David Bowie is, now showing at la Philharmonie de Paris, is a fine exhibition. The venue – the brand-new-but-not-quite-finished Philharmonie – is superlative.
David Bowie is: rich content
David Bowie is gathers together a rich array of content from a wide spectrum of media, much of it supplied by Bowie himself.
Apart from the kind of artefacts you’d see in any rock art exhibition – photographs, album cover artwork, gig posters, ephemera, handwritten lyrics, instruments, video and audio clips – you also get designs, drawings, stage sets and costumes, and clothing, tracking David Bowie as an indefatigable style icon.
That’s what you’d expect: David Bowie is a multi-faceted creative – songwriter, singer/musician espousing innumerable genres, serial creator of personas, choreographer, film actor… .
David Bowie is also, of course, an occasional painter: he mounted his first solo show, New Afro/Pagan And Work, in 1995 at The Gallery, Cork St, London W1.
Sexual ambiguity, forays into high culture and regular Zeitgeist-challenging changes of direction add to the allure of David Bowie as a subject for a rock art show. David Bowie is doesn’t disappoint.
David Bowie is: strengths
My lasting impression of the David Bowie is exhibition is of the iconic photography and, especially, the compelling album cover artwork.
My preferred album covers include: Brian Duffy’s Aladdin Sane portrait (1973), used as the exhibition poster by la Philharmonie; the striking monochrome Masoyoshi Sukita portrait for “Heroes” (1977); and Guy Peellaert’s appropriately disturbing artwork for Diamond Dogs (1974).
David Bowie is: weaknesses
David Bowie is has no obvious weaknesses. It’s a rich collection, well curated. There’s even a sumptuous hardback catalogue which will take pride of place on fans’ bookshelves.
My attention lagged, however, when confronted by stage costumes, sets and fashion. They interest me far less than they would most David Bowie fans, I’d imagine.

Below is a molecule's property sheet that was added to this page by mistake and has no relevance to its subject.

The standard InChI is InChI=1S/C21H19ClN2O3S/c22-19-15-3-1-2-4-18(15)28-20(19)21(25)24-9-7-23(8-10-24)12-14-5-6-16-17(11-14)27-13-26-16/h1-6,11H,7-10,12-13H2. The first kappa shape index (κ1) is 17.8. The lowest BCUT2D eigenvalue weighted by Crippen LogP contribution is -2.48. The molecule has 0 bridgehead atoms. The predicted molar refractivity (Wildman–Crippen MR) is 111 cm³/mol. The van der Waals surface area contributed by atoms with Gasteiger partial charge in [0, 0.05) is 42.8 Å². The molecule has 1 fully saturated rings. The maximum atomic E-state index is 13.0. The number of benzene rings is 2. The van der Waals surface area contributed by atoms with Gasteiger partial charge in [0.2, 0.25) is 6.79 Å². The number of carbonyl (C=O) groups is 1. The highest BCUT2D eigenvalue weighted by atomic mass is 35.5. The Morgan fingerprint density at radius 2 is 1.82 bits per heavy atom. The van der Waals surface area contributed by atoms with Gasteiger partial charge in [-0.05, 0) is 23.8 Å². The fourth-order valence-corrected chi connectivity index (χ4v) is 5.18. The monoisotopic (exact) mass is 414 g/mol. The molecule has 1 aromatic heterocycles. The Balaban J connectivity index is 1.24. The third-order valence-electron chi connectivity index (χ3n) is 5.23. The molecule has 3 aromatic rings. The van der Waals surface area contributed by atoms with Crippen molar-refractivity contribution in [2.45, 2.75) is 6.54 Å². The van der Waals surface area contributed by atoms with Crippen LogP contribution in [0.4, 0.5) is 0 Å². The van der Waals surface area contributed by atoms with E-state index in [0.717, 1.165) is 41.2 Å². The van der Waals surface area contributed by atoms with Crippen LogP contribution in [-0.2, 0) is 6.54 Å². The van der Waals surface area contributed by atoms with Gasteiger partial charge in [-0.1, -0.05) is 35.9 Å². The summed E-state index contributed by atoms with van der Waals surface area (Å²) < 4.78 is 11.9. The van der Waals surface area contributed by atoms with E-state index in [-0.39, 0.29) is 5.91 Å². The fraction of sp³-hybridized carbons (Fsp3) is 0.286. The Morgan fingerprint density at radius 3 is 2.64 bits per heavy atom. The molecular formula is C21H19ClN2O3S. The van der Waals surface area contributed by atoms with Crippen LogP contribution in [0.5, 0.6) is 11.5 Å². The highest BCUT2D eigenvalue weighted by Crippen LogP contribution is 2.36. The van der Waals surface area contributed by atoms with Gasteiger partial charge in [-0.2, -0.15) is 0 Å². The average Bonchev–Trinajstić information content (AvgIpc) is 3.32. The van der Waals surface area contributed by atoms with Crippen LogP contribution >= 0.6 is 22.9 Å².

David Bowie is: la Philharmonie de Paris
Familiar with David Bowie is from 2013’s inaugural exhibition at the Victoria & Albert Museum, London, I spent most of my visit admiring the magnificent new building hosting the show.
La Philharmonie de Paris, designed by Jean Nouvel, was opened after much delay in January – still, embarrassingly, unfinished.
Located in la Cite de la Musique, at Porte de Pantin in NE Paris, just inside the Peripherique, la Philharmonie is easily accessible by Metro and tram.
Approaching the site on foot, I saw an unpromising hulk rising above the hyper-urban transport hub. Maybe it’s a temporary storage facility for grit used to de-ice the Periph in winter, I mused. “Please don’t let that be la Philharmonie,” I pleaded aloud to the God of Architecture.
Thankfully, that view from distance is misleading. Close up, la Philharmonie is an exciting addition to the Paris cityscape, with its challenging shapes, high quality materials and impressive build quality.
It all adds up to a building which is easy to navigate and a pleasure to explore. It seems fit for purpose, too – I’ll be confirming that by attending a concert there just as soon as a suitable gig entices me.
La Cite de la Musique already had an impressive track record of curating an unparalleled programme of rock art shows. In recent years, I’ve seen outstanding Miles Davis and Bob Dylan exhibitions and just missed shows devoted to Great Black Music, and Punk.
David Bowie is: the first global rock art exhibition
I’d guess that London’s Victoria & Albert Museum was tempted to create the David Bowie is exhibition by the myriad creative possibilities of a rock art show devoted to a polymath like David Bowie. That, and its tempting audience potential.
The enormous customer base of David Bowie fans – almost by definition, receptive to artistic, even avant-garde, expression – presumably emboldened the V&A to create a show at the junction of pop and high culture, popular but also acceptable to major public galleries acting as gatekeepers of the artistic canon.
After successful spells in London, Chicago, and now Paris, David Bowie is moves next to Melbourne, Australia (16 July-1 November) and then Groningen, in the Netherlands (15 December-13 March 2016).
The David Bowie is exhibition is the first large-scale global rock art show. Bravo the V&A and its international partners!
David Bowie is runs at la Philharmonie de Paris until 31 May. If you’re a Bowie or rock art fan with access to Paris, you won’t want to miss it.
If you’re a fan of bold, contemporary architecture, you’ll soon be visiting la Philharmonie de Paris anyway, regardless of David Bowie is.
Copyrights: text and photographs © Gerald Smith, Rock Art Editions. David Bowie images © David Bowie Archive. Aladdin Sane photograph by Brian Duffy. Exhibition posters © la Philharmonie de Paris. Unauthorised reproduction prohibited.